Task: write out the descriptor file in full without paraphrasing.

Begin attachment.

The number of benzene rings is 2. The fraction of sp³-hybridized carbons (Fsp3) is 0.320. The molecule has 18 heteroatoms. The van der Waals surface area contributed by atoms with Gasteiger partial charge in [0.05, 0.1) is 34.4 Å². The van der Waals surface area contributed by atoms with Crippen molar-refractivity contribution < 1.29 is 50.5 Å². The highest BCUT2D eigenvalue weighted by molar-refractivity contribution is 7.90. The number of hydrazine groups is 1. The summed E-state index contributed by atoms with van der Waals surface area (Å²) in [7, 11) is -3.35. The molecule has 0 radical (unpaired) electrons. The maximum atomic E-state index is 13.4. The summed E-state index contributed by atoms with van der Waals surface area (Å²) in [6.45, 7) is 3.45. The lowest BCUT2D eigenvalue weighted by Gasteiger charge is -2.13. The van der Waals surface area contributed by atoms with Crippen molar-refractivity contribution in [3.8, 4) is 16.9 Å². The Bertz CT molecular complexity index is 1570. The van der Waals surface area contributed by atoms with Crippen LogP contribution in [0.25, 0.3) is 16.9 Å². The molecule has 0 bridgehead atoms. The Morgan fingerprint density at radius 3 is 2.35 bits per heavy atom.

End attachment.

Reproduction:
The number of benzene rings is 2. The fraction of sp³-hybridized carbons (Fsp3) is 0.320. The molecule has 18 heteroatoms. The van der Waals surface area contributed by atoms with Gasteiger partial charge in [0.05, 0.1) is 34.4 Å². The van der Waals surface area contributed by atoms with Crippen molar-refractivity contribution < 1.29 is 50.5 Å². The highest BCUT2D eigenvalue weighted by molar-refractivity contribution is 7.90. The number of hydrazine groups is 1. The summed E-state index contributed by atoms with van der Waals surface area (Å²) in [7, 11) is -3.35. The molecule has 0 radical (unpaired) electrons. The maximum atomic E-state index is 13.4. The summed E-state index contributed by atoms with van der Waals surface area (Å²) in [6.45, 7) is 3.45. The lowest BCUT2D eigenvalue weighted by Gasteiger charge is -2.13. The van der Waals surface area contributed by atoms with Crippen molar-refractivity contribution in [3.8, 4) is 16.9 Å². The Bertz CT molecular complexity index is 1570. The van der Waals surface area contributed by atoms with Crippen LogP contribution in [0.25, 0.3) is 16.9 Å². The molecule has 0 bridgehead atoms. The Morgan fingerprint density at radius 3 is 2.35 bits per heavy atom.